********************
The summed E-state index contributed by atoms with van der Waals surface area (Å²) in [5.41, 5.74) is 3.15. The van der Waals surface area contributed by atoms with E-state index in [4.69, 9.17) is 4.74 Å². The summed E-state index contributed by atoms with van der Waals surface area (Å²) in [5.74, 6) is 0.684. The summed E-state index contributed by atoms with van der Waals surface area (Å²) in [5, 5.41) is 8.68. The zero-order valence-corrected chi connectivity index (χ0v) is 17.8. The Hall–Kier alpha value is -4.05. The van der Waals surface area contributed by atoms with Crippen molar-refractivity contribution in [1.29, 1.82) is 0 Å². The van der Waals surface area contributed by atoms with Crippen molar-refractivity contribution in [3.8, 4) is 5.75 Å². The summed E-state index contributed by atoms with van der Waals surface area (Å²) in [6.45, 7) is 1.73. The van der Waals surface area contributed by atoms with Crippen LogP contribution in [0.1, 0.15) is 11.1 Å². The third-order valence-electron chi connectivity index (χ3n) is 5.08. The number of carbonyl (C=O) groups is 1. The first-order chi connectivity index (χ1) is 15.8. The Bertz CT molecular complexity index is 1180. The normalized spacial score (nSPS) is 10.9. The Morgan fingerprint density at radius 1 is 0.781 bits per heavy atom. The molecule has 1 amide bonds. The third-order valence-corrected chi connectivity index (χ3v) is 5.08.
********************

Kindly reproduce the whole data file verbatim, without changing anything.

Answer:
The summed E-state index contributed by atoms with van der Waals surface area (Å²) in [5.41, 5.74) is 3.15. The van der Waals surface area contributed by atoms with E-state index in [4.69, 9.17) is 4.74 Å². The summed E-state index contributed by atoms with van der Waals surface area (Å²) in [5.74, 6) is 0.684. The summed E-state index contributed by atoms with van der Waals surface area (Å²) in [5, 5.41) is 8.68. The zero-order valence-corrected chi connectivity index (χ0v) is 17.8. The Hall–Kier alpha value is -4.05. The van der Waals surface area contributed by atoms with Crippen molar-refractivity contribution in [1.29, 1.82) is 0 Å². The van der Waals surface area contributed by atoms with Crippen molar-refractivity contribution in [3.8, 4) is 5.75 Å². The summed E-state index contributed by atoms with van der Waals surface area (Å²) in [6.45, 7) is 1.73. The van der Waals surface area contributed by atoms with Crippen LogP contribution in [0.1, 0.15) is 11.1 Å². The third-order valence-electron chi connectivity index (χ3n) is 5.08. The number of carbonyl (C=O) groups is 1. The first-order chi connectivity index (χ1) is 15.8. The Bertz CT molecular complexity index is 1180. The normalized spacial score (nSPS) is 10.9. The Morgan fingerprint density at radius 1 is 0.781 bits per heavy atom. The molecule has 1 amide bonds. The third-order valence-corrected chi connectivity index (χ3v) is 5.08.